Why are random numbers important?

To secure digital communication, we require cryptographic schemes. In both classical and quantum versions, the generation of keys and encryption protocols rely on random numbers. In order to keep up with data rates in modern communication schemes, these random numbers also need to be generated at a high rate. The choice of source of random numbers even determines how a cryptographic scheme can be attacked.

Another important application of random numbers in computing is for numerical simulation. For example, in Monte Carlo calculations the quality of random numbers determines the accuracy of the simulation result and the speed of generation determines whether a complicated simulation can be completed in a reasonable amount of time.

Where do we get good random numbers from?

The easiest way to generate random numbers is by seeding a computational algorithm with trusted random bits. However, these pseudo-random numbers are deterministic by definition and are unsuitable for cryptographic purposes, as they may contain backdoors in the particular algorithm used to generate them.

Physical random number generators measure noisy physical processes and convert the outcome into random numbers. Since it is either practically (e.g. for thermal noise sources) or fundamentally (for certain quantum processes) impossible to predict the outcome of such measurements, these physically generated random numbers are considered “truly” random.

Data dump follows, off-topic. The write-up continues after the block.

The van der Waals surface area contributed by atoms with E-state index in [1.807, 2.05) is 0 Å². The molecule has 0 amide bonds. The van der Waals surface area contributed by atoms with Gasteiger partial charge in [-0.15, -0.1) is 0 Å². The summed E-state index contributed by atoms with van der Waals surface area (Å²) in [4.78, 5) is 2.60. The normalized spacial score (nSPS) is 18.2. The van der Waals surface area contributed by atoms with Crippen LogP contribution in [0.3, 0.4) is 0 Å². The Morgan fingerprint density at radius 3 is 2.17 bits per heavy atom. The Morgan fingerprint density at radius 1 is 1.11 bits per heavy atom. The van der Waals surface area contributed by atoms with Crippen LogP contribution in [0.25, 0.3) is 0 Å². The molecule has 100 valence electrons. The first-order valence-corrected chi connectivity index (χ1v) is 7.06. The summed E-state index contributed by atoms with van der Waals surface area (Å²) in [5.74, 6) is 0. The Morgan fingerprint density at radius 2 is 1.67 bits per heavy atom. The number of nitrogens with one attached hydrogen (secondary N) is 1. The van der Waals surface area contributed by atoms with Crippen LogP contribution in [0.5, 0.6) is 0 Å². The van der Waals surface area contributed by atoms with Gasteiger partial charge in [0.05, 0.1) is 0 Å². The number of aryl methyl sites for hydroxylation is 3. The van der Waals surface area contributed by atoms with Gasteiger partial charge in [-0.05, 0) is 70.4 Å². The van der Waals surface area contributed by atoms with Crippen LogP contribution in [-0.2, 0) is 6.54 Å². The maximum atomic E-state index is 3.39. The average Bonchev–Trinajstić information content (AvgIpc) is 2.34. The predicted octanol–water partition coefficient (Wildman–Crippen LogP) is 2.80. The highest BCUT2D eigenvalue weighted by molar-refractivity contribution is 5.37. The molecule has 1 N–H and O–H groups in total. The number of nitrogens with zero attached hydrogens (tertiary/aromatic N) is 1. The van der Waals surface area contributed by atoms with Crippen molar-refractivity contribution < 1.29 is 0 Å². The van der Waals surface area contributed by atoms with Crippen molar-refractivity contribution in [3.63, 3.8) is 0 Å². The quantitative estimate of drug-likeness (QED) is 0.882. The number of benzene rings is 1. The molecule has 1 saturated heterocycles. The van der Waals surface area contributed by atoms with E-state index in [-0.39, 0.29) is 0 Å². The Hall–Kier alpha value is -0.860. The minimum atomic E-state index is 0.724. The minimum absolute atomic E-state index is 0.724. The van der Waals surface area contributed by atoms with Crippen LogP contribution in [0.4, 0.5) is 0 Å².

Comparison of Sources of Random Numbers

Type of Random Number Generator Entropy Source Example "Truly" Random?
Pseudo Trusted random bit sequence as the seed glibc's random() function No
Physical Measurement of a physical process whose outcome is determined by classical mechanics /dev/random in linux kernel Yes*
Physical Measurement of a fundamentally probabilistic quantum process S-Fifteen's QRNG1 Yes**

*In so far you are unable to access all parameters that determine the outcome of the measurement (in practice not possible).
**In so far that you trust Quantum Theory which to date has not been refuted experimentally.

Not a Black Box

Our approach is to perform measurements of a quantum noise source and utilize an efficient randomness extractor to remove the residual bias or correlations and thus generate "truly" random numbers at a high rate. The source of quantum noise are the vacuum fluctuations of the electromagnetic field in a certain mode which are intrinsically unpredictable, and inaccessible to an adversary.

In our device, we measure the vacuum fluctuations of the electromagnetic field via a homodyne technique which involves superimposing the vacuum field with a local oscillator (laser beam). The measurement output is passed on to a randomness extractor which produces an output stream of numbers with a uniform distribution at a reduced rate.

Unlike typical randomness extractors based on cryptographic hashing functions which are slow due to their complexity, our Linear Feedback Shift Register (LFSR) based extractor is significantly fast and lean on resources. The LFSR-based extractor does not sacrifice any of the security of cryptographic hashing and is shown to be equivalent to the Toeplitz matrix hashing function.

Our device also integrates a self-testing function to continuously monitor the quality of the output random numbers which satisfy standard statistical test suites (NIST SP 800-22 and Dieharder). We have integrated the optics and electronics into a compact device that fits in the palm of your hand and outputs a random bit stream of about 480 Mbits/s, currently limited by the USB2 serial bus speed.

Read the paper: arXiv:1602.08249
Patent: US20190220250A1

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